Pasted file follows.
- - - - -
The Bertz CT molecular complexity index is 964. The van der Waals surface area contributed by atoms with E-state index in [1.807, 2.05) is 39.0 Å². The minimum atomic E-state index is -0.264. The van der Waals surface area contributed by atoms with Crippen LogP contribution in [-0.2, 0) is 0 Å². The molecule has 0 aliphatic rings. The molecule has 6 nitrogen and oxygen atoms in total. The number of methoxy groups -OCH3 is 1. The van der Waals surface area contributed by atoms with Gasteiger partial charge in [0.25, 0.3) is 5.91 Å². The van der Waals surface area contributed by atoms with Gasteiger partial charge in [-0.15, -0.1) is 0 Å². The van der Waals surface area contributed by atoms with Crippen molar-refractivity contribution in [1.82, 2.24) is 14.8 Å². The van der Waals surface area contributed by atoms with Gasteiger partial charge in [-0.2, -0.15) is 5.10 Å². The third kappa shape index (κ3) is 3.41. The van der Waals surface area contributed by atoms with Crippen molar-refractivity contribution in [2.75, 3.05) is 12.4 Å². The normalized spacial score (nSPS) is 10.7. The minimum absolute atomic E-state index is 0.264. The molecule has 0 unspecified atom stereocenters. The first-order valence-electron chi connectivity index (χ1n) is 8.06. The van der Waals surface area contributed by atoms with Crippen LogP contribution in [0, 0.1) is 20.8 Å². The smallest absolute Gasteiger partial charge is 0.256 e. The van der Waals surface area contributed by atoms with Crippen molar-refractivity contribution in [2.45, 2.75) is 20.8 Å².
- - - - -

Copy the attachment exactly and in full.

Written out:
The Bertz CT molecular complexity index is 964. The van der Waals surface area contributed by atoms with E-state index in [1.807, 2.05) is 39.0 Å². The minimum atomic E-state index is -0.264. The van der Waals surface area contributed by atoms with Crippen LogP contribution in [-0.2, 0) is 0 Å². The molecule has 0 aliphatic rings. The molecule has 6 nitrogen and oxygen atoms in total. The number of methoxy groups -OCH3 is 1. The van der Waals surface area contributed by atoms with Gasteiger partial charge in [0.25, 0.3) is 5.91 Å². The van der Waals surface area contributed by atoms with Gasteiger partial charge in [-0.15, -0.1) is 0 Å². The van der Waals surface area contributed by atoms with Crippen molar-refractivity contribution in [1.82, 2.24) is 14.8 Å². The van der Waals surface area contributed by atoms with Gasteiger partial charge in [-0.2, -0.15) is 5.10 Å². The third kappa shape index (κ3) is 3.41. The van der Waals surface area contributed by atoms with Crippen molar-refractivity contribution in [2.75, 3.05) is 12.4 Å². The normalized spacial score (nSPS) is 10.7. The minimum absolute atomic E-state index is 0.264. The molecule has 0 unspecified atom stereocenters. The first-order valence-electron chi connectivity index (χ1n) is 8.06. The van der Waals surface area contributed by atoms with Crippen LogP contribution in [0, 0.1) is 20.8 Å². The smallest absolute Gasteiger partial charge is 0.256 e. The van der Waals surface area contributed by atoms with Crippen molar-refractivity contribution in [2.45, 2.75) is 20.8 Å².